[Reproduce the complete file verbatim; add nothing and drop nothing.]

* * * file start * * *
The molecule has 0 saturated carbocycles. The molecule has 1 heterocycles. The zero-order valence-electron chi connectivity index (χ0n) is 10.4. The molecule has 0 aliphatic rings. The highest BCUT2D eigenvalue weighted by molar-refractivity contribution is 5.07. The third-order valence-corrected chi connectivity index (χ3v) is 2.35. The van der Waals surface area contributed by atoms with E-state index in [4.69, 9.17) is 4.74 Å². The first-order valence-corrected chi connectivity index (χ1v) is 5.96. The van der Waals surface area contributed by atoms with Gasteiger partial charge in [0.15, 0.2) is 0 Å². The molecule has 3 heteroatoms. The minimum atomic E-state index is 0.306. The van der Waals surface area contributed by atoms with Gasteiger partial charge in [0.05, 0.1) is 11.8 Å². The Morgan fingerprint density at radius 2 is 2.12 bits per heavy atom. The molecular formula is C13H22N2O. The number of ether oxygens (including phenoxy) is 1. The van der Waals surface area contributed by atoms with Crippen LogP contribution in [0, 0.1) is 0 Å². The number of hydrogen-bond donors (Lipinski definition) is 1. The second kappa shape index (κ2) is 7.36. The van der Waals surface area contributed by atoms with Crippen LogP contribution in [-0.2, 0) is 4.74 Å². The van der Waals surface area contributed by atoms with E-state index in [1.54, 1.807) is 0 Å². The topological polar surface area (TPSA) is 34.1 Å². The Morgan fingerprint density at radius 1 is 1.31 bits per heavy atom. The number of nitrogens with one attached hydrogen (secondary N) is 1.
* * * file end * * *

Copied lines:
The molecule has 0 saturated carbocycles. The molecule has 1 heterocycles. The zero-order valence-electron chi connectivity index (χ0n) is 10.4. The molecule has 0 aliphatic rings. The highest BCUT2D eigenvalue weighted by molar-refractivity contribution is 5.07. The third-order valence-corrected chi connectivity index (χ3v) is 2.35. The van der Waals surface area contributed by atoms with E-state index in [4.69, 9.17) is 4.74 Å². The first-order valence-corrected chi connectivity index (χ1v) is 5.96. The van der Waals surface area contributed by atoms with Gasteiger partial charge in [0.15, 0.2) is 0 Å². The molecule has 3 heteroatoms. The minimum atomic E-state index is 0.306. The van der Waals surface area contributed by atoms with Gasteiger partial charge in [0.05, 0.1) is 11.8 Å². The Morgan fingerprint density at radius 2 is 2.12 bits per heavy atom. The molecular formula is C13H22N2O. The number of ether oxygens (including phenoxy) is 1. The van der Waals surface area contributed by atoms with Crippen LogP contribution in [0, 0.1) is 0 Å². The number of hydrogen-bond donors (Lipinski definition) is 1. The second kappa shape index (κ2) is 7.36. The van der Waals surface area contributed by atoms with Crippen LogP contribution in [-0.2, 0) is 4.74 Å². The van der Waals surface area contributed by atoms with E-state index in [1.54, 1.807) is 0 Å². The topological polar surface area (TPSA) is 34.1 Å². The Morgan fingerprint density at radius 1 is 1.31 bits per heavy atom. The number of nitrogens with one attached hydrogen (secondary N) is 1.